The Doctor’s Advocate | Fourth Quarter 2019
An Ounce of Prevention

Making Further Advancements in Anesthesia Care Safety

Susan K. Palmer, MD; Darrell Ranum, JD, CPHRM, Vice President, Patient Safety and Risk Management; and Susan Shepard, MSN, RN, Senior Director, Patient Safety and Risk Management Education

Anesthesiologists have taken a leading role in efforts to reduce the risk of harm to patients. Pulse oximetry was introduced in the late 1970s, followed by numerical end-tidal CO2 monitoring in the 1980s. The Anesthesia Patient Safety Foundation was founded in 1985 with the stated mission of working toward the time when “no patient will be harmed by anesthesia care.”

Significant improvements to care include graphical display of capnography, ultrasound-guided regional anesthesia and central line placement, transesophageal echocardiogram monitoring, screening for obstructive sleep apnea (OSA), and introduction of airway classifications. These improvements and practice guidelines have made administration, management, and monitoring of anesthesia care safer.

We have been studying anesthesia claims since 2007. While most physician specialties have seen double-digit decreases in rates of claims in the last 12 years, claims filed against anesthesiologists have decreased from 6 percent (per 100 full-time equivalent practitioners) in 2006 to around 4 percent in 2018. Although the rates of anesthesiology claims are low, this study may indicate limited movement toward further improvement.

Our first study of anesthesia claims, which included claims from 2007 through 2012, was published in the Journal for Healthcare Risk Management in 2013. In June 2019, we repeated the study for claims that closed between 2013 and 2018, with claims for pain medicine and tooth damage excluded. The second study, which reviewed 459 claims for patient injuries, analyzed new trends in claims involving anesthesia care.

Our recent study showed that the two most common anesthesia allegations—improper management of patients under anesthesia (32 percent) and improper performance of anesthesia procedures (27 percent)—had not changed from the previous study. However, the order of frequency was reversed. In the 2007 through 2012 study, improper management of patients under anesthesia represented 22 percent of allegations, and improper performance of anesthesia procedures represented 34 percent. (See FIGURE 1.)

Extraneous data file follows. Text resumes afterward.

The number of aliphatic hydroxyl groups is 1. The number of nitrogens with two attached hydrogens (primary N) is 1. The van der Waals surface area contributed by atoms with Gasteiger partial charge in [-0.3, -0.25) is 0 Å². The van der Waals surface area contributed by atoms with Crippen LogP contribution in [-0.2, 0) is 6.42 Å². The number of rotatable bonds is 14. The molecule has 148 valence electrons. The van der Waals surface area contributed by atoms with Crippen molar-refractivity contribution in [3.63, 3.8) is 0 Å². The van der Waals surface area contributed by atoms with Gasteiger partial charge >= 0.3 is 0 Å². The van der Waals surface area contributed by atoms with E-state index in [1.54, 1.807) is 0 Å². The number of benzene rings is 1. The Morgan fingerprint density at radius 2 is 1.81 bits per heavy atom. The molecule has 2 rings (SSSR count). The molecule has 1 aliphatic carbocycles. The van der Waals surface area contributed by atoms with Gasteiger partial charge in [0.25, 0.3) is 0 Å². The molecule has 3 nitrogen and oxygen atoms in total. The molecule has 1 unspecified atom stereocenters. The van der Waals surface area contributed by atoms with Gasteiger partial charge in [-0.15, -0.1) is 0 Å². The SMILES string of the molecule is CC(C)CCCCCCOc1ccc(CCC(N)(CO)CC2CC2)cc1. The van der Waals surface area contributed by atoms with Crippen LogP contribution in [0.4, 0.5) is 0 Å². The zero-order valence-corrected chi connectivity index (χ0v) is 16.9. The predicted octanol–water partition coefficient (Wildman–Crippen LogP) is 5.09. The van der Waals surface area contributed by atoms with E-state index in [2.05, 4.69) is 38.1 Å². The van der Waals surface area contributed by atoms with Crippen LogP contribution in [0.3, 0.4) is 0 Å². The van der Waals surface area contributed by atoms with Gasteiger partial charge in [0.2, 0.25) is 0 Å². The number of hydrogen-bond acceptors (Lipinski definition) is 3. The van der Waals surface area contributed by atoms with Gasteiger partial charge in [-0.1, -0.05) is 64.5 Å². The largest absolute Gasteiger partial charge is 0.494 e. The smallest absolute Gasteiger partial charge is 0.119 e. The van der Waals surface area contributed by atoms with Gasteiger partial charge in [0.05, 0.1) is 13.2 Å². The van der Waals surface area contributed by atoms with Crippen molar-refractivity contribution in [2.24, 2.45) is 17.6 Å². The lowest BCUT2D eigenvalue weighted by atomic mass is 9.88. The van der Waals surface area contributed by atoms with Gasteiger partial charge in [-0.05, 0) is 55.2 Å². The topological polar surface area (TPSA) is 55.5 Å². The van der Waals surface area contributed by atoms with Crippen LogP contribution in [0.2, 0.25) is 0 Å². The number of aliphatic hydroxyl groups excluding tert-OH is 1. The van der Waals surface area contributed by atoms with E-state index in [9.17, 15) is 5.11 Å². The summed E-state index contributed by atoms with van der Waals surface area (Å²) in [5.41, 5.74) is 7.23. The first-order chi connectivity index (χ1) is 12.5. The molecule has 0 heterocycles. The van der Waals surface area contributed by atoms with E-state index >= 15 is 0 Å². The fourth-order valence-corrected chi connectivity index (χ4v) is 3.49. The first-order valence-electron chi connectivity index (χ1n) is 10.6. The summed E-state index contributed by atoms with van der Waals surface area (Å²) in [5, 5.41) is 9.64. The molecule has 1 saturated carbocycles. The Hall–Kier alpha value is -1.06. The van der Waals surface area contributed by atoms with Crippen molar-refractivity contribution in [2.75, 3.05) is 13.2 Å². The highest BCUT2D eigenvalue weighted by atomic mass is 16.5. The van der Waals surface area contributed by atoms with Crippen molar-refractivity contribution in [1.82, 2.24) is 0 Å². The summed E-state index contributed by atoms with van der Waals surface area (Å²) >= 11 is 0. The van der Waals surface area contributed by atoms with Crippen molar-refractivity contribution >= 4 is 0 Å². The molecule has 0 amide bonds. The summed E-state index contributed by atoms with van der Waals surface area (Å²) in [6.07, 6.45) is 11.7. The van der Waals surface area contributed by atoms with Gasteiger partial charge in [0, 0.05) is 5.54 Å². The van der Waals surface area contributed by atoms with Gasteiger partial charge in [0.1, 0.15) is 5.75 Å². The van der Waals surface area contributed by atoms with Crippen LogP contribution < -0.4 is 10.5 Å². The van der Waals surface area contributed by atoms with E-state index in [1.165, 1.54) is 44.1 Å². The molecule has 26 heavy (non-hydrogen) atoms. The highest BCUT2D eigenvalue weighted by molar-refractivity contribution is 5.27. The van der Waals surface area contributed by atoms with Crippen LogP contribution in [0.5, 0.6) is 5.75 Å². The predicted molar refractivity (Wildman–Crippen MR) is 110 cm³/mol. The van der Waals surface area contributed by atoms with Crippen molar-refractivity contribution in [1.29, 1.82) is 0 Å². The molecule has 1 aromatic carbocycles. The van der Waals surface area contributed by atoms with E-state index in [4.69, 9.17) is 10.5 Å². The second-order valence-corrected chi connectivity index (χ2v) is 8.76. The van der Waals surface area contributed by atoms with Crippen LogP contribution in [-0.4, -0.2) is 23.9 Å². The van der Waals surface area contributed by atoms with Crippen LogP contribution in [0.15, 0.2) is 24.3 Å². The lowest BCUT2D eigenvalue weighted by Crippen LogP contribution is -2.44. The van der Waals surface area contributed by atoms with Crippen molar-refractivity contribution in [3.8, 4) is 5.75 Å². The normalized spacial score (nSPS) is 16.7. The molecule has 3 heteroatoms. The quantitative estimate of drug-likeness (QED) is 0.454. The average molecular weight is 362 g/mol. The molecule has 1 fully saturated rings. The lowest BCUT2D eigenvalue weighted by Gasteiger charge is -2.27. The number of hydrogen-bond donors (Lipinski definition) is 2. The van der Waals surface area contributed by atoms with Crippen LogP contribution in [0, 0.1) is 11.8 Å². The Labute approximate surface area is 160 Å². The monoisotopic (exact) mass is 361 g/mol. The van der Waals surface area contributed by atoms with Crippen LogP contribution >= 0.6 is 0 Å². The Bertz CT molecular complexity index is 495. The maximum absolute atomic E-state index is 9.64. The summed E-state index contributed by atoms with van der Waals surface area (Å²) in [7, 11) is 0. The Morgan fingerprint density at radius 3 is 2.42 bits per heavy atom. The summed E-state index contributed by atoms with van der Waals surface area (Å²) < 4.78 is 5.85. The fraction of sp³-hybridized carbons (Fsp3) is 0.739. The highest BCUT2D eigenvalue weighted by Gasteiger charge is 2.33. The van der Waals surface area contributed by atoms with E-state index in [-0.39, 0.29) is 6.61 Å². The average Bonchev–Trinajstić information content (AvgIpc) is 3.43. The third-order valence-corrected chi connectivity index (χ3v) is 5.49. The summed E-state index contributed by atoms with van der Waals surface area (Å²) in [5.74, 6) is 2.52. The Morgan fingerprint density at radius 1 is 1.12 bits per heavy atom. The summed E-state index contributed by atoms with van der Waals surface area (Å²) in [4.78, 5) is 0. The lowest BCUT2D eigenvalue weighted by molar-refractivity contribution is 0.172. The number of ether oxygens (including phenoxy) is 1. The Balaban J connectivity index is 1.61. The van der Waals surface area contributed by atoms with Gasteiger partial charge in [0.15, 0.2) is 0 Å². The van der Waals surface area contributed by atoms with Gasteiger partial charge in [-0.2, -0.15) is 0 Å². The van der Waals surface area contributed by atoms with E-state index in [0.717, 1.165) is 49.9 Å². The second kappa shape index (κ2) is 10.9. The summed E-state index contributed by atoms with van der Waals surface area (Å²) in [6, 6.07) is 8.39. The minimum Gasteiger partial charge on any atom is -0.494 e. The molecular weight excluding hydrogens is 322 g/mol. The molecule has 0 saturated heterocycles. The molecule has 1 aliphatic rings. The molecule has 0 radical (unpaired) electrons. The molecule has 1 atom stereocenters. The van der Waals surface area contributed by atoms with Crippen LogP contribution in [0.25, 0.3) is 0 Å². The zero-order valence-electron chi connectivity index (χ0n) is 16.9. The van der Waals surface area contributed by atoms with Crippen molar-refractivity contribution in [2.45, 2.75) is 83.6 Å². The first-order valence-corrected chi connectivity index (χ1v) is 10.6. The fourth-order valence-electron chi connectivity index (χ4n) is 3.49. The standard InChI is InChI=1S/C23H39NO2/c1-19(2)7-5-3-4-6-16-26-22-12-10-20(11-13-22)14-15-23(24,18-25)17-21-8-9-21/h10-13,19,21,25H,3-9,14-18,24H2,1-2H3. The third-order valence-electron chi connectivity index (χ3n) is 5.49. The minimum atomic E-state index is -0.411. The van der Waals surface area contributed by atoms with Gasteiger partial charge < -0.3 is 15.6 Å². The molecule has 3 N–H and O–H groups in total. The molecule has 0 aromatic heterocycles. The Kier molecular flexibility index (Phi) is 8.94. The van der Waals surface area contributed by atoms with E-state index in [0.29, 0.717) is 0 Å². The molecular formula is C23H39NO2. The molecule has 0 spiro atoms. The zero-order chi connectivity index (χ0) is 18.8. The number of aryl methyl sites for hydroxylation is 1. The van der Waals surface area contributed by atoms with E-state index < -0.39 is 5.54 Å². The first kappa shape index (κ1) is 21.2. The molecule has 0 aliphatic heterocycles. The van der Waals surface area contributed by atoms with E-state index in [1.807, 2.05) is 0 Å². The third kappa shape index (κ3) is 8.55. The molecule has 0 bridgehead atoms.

FIgure 1, Most Common Patient Allegation Chart

Improper Management of Patients Under Anesthesia Allegations

Analysis of improper management of patients under anesthesia revealed that the most common reason for the alleged mismanagement was selection and management of therapy. In most cases, the allegation referred to management of complications that occurred during surgery. We noted that 55 percent of these cases had respiratory complications, central nervous system complications, adverse effects of anesthesia, or cardiac complications.

A deeper review of these cases revealed that when physician reviewers identified inadequate histories and physicals, 67 percent of patients had at least one comorbidity (patients averaged 2.2 comorbidities) that affected the outcome of care. The most common comorbidities were obesity (50 percent), OSA (25 percent), chronic pulmonary disease (17 percent) hypertension (17 percent), cardiovascular disease (8 percent), and renal disease (8 percent). (See FIGURE 2.)

Figure 2, Most Common Comorbidities Chart

These findings, plus the factors contributing to patient harm that physician reviewers identified, provide insights into deficiencies. The top three factors identified in claims were deficiencies in patient assessments (including histories and physicals), patient monitoring, and communication among providers.

A review of cases revealed limited opportunities to conduct pre-op assessments. Older and sicker patients needed closer investigation, but production pressures often limited testing and input from attending or referral physicians. These pressures also limited anesthesia professionals’ opportunities to arrange for the safest location for anesthesia care (hospital operating room versus a remote ambulatory surgery center or GI or cardiac labs) or to prepare for complications that might occur as a result of multiple comorbidities or complicated health histories.

Case Study: Selection and Management of Therapy